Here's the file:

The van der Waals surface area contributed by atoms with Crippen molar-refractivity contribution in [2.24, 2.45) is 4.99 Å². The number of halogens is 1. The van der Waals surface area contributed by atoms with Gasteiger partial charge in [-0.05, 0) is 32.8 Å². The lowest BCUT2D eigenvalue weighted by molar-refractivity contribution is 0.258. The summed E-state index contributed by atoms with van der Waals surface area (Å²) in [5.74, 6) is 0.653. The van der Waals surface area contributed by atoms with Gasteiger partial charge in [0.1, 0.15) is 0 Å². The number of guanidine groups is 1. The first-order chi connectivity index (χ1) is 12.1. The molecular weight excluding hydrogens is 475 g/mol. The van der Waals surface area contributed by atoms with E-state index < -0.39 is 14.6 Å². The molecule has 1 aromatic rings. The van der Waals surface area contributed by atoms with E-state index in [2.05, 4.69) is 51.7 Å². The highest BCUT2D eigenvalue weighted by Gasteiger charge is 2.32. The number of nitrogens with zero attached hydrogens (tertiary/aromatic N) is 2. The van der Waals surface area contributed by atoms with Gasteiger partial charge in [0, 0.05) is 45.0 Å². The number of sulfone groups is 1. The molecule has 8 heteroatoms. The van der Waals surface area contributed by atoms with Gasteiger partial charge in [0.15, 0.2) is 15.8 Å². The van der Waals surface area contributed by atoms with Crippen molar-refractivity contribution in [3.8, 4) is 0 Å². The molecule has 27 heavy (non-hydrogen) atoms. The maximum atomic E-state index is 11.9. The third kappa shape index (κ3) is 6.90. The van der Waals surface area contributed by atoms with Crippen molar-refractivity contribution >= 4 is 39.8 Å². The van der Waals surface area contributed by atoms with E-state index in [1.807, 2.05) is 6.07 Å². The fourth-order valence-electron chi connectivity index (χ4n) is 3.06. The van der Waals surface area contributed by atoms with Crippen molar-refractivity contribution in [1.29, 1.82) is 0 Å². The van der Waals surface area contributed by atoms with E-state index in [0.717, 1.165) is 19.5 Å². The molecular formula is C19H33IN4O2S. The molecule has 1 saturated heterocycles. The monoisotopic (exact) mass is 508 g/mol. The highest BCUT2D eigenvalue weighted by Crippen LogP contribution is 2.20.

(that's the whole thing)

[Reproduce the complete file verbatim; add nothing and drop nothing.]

The van der Waals surface area contributed by atoms with Crippen molar-refractivity contribution in [2.24, 2.45) is 4.99 Å². The number of halogens is 1. The van der Waals surface area contributed by atoms with Gasteiger partial charge in [-0.05, 0) is 32.8 Å². The lowest BCUT2D eigenvalue weighted by molar-refractivity contribution is 0.258. The summed E-state index contributed by atoms with van der Waals surface area (Å²) in [5.74, 6) is 0.653. The van der Waals surface area contributed by atoms with Gasteiger partial charge in [0.1, 0.15) is 0 Å². The number of guanidine groups is 1. The first-order chi connectivity index (χ1) is 12.1. The molecular weight excluding hydrogens is 475 g/mol. The van der Waals surface area contributed by atoms with E-state index < -0.39 is 14.6 Å². The molecule has 1 aromatic rings. The van der Waals surface area contributed by atoms with E-state index in [2.05, 4.69) is 51.7 Å². The highest BCUT2D eigenvalue weighted by Gasteiger charge is 2.32. The number of nitrogens with zero attached hydrogens (tertiary/aromatic N) is 2. The van der Waals surface area contributed by atoms with Gasteiger partial charge in [0, 0.05) is 45.0 Å². The number of sulfone groups is 1. The molecule has 8 heteroatoms. The van der Waals surface area contributed by atoms with Gasteiger partial charge in [0.15, 0.2) is 15.8 Å². The van der Waals surface area contributed by atoms with Crippen molar-refractivity contribution in [3.8, 4) is 0 Å². The molecule has 27 heavy (non-hydrogen) atoms. The maximum atomic E-state index is 11.9. The third kappa shape index (κ3) is 6.90. The van der Waals surface area contributed by atoms with Crippen molar-refractivity contribution >= 4 is 39.8 Å². The van der Waals surface area contributed by atoms with E-state index in [1.807, 2.05) is 6.07 Å². The fourth-order valence-electron chi connectivity index (χ4n) is 3.06. The van der Waals surface area contributed by atoms with Crippen molar-refractivity contribution in [1.29, 1.82) is 0 Å². The van der Waals surface area contributed by atoms with E-state index in [0.717, 1.165) is 19.5 Å². The molecular formula is C19H33IN4O2S. The molecule has 1 saturated heterocycles. The monoisotopic (exact) mass is 508 g/mol. The highest BCUT2D eigenvalue weighted by Crippen LogP contribution is 2.20.